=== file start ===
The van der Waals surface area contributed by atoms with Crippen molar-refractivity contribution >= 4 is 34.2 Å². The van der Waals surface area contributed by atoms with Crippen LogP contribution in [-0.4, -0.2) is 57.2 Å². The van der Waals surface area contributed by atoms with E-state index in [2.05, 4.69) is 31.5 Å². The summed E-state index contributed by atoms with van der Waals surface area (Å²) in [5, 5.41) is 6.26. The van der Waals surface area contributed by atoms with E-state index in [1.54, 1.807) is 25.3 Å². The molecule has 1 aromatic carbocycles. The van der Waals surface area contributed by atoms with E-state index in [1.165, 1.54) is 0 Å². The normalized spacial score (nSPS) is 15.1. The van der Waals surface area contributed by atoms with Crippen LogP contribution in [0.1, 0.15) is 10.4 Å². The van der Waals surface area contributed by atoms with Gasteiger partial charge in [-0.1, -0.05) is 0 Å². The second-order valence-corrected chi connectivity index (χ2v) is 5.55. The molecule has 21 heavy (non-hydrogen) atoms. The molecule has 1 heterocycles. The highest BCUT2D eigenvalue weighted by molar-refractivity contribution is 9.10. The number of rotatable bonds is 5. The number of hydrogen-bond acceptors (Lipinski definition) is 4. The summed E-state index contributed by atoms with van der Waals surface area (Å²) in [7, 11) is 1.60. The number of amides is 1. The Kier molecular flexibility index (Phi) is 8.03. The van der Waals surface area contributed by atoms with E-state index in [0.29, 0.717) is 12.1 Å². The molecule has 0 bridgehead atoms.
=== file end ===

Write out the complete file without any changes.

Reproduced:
The van der Waals surface area contributed by atoms with Crippen molar-refractivity contribution >= 4 is 34.2 Å². The van der Waals surface area contributed by atoms with Crippen LogP contribution in [-0.4, -0.2) is 57.2 Å². The van der Waals surface area contributed by atoms with E-state index in [2.05, 4.69) is 31.5 Å². The summed E-state index contributed by atoms with van der Waals surface area (Å²) in [5, 5.41) is 6.26. The van der Waals surface area contributed by atoms with E-state index in [1.54, 1.807) is 25.3 Å². The molecule has 1 aromatic carbocycles. The van der Waals surface area contributed by atoms with E-state index in [1.165, 1.54) is 0 Å². The normalized spacial score (nSPS) is 15.1. The van der Waals surface area contributed by atoms with Crippen LogP contribution in [0.1, 0.15) is 10.4 Å². The van der Waals surface area contributed by atoms with Gasteiger partial charge in [-0.1, -0.05) is 0 Å². The second-order valence-corrected chi connectivity index (χ2v) is 5.55. The molecule has 21 heavy (non-hydrogen) atoms. The molecule has 1 heterocycles. The highest BCUT2D eigenvalue weighted by molar-refractivity contribution is 9.10. The number of rotatable bonds is 5. The number of hydrogen-bond acceptors (Lipinski definition) is 4. The summed E-state index contributed by atoms with van der Waals surface area (Å²) in [7, 11) is 1.60. The number of amides is 1. The Kier molecular flexibility index (Phi) is 8.03. The van der Waals surface area contributed by atoms with E-state index in [0.29, 0.717) is 12.1 Å². The molecule has 0 bridgehead atoms.